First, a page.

If history is any indication, the stock market could soon lose the resilience it has shown so far in the face of soaring oil and gasoline prices, says a new report from Morgan Stanley.
According to the report, which was authored by chief U.S. equity strategist Adam Parker and several other analysts, “the U.S. equity market typically goes down when there’s oil supply shock,” albeit “it usually takes several months for the negative effects to be realized.”
Oil prices have surged 16 percent in the last three months, mainly on supply concerns stemming from the renewed tensions with Iran. Brent crudeclosed near $126 a barrel last Friday.
Morgan Stanley analysts recommend investors be cautious in this environment, particularly when it comes to the energy, materials and industrials sectors.
Energy stocks tend to underperform during supply-fueled oil price spikes, and supply shocks are particularly bad for Exxon Mobil , which comprises 29 percent of the S&P 500 energy sector.
“Our judgment is to be cautious of owning big overweights in these sectors,” says the report.
Morgan Stanley analysts expect the recent rise in oil prices to continue to impact prices at the pump, and that in turn will have a negative impact on stocks.
The national average price for a gallon of regular gas is $3.80, according to AAA, up 30 cents from a month ago. In some states, pump prices have already surpassed $4.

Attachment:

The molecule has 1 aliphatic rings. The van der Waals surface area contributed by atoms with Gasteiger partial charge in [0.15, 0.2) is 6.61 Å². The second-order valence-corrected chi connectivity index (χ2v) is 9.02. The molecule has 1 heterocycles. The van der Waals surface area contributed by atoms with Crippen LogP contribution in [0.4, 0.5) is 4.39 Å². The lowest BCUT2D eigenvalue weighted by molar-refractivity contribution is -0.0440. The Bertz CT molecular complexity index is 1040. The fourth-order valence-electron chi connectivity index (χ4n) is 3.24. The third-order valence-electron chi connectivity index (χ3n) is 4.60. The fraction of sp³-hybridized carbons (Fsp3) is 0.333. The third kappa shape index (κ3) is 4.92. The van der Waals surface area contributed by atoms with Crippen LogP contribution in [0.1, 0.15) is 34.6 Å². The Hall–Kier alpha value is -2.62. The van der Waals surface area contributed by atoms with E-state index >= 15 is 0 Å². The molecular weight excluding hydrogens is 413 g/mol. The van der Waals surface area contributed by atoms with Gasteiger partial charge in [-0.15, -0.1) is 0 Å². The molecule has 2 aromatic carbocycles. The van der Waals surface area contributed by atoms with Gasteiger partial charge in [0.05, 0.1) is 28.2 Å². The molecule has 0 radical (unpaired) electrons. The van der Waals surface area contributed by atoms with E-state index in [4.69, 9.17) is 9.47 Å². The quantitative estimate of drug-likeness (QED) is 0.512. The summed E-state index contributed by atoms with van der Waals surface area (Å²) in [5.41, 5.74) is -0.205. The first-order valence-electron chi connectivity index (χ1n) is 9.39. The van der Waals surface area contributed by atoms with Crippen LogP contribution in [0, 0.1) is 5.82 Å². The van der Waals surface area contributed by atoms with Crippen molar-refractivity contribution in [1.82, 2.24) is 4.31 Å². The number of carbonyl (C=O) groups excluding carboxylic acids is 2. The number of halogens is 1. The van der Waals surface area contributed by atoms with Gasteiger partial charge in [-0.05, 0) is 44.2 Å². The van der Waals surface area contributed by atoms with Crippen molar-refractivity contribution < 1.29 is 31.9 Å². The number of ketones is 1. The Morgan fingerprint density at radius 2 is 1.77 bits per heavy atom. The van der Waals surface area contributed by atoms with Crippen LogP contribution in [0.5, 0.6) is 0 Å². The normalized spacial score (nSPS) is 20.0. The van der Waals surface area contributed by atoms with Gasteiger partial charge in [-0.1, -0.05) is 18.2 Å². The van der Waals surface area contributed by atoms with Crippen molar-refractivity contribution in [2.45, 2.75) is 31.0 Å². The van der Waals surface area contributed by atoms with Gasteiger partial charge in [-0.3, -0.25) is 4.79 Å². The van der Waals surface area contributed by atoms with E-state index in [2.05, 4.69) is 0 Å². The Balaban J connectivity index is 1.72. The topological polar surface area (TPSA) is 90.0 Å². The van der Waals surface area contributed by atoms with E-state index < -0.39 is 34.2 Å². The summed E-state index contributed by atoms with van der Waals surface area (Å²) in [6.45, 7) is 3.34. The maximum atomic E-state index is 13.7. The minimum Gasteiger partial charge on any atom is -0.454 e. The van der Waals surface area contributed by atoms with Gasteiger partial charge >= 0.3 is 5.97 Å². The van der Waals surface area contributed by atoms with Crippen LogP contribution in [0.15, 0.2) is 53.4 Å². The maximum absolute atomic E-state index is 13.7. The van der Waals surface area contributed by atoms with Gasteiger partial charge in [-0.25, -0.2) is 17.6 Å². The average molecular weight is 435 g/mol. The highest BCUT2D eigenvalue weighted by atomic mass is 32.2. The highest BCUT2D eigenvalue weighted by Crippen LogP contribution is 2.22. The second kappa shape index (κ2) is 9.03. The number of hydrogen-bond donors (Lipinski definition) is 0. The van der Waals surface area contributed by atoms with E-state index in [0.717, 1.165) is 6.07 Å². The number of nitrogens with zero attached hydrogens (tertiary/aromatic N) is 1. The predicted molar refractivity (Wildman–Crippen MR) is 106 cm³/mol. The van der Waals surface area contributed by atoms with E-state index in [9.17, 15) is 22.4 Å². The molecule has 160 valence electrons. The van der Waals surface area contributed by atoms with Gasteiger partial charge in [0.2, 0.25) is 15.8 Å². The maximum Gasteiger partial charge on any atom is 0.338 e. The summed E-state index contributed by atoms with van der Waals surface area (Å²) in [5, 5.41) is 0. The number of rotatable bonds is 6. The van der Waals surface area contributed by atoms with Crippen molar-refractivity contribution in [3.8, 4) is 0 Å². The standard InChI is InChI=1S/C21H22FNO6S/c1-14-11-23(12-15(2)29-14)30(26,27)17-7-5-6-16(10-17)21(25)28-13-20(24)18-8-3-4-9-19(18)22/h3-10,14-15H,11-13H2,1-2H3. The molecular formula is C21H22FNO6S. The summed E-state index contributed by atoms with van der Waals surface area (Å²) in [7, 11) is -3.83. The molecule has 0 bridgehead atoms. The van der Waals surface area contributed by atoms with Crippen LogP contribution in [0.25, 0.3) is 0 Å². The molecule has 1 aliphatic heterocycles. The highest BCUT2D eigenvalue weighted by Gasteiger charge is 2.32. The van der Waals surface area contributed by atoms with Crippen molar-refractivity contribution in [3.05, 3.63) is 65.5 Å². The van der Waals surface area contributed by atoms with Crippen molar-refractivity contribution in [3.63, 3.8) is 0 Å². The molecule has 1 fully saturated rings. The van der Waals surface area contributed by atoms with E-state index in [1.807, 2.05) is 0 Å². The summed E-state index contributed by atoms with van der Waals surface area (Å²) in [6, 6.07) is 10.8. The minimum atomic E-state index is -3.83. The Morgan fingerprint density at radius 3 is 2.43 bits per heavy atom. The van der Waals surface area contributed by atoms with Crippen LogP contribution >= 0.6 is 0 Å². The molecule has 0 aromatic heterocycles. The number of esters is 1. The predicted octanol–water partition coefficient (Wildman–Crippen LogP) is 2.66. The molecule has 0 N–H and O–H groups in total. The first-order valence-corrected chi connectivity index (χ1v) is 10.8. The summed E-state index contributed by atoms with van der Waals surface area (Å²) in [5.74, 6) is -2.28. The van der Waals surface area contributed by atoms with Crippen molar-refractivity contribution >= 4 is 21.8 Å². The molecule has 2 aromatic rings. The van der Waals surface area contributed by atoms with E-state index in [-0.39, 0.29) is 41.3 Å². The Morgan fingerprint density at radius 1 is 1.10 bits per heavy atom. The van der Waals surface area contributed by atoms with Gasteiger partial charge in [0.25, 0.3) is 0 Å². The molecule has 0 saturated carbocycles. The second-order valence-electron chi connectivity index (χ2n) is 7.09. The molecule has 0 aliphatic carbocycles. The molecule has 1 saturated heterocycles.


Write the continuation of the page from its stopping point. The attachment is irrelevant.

“Gas price increases are likely a headwind for the U.S. equity market and these increases typically impact the market negatively more than price declines help the market positively,” says the report.
A $10 crude oil price increase would translate into 45-cent rise in gas prices, while a $10 decrease in crude lowers expected gas prices by only 3 cents.
Moreover, "a 10-cent gas price shock subtracts 1.2 percent from subsequent expected S&P 500 returns," according to the report.
“Perhaps the difficulty of isolating gasoline price shocks from overall price changes is responsible for the delayed equity market response; alternatively, investors may want to see evidence of a change in consumer behavior due to price shocks before altering their equity market views,” notes the report.
The industries most impacted by rising gas include automobiles, specialty retail, hotels and restaurants, household durables, and transportation.
“Given the stock market’s strong performance this year, we conclude either the market would be even better without higher gasoline at the pump or that the market behavior has been different so far this cycle than prior ones — our judgment is that caution is merited,” says the report.
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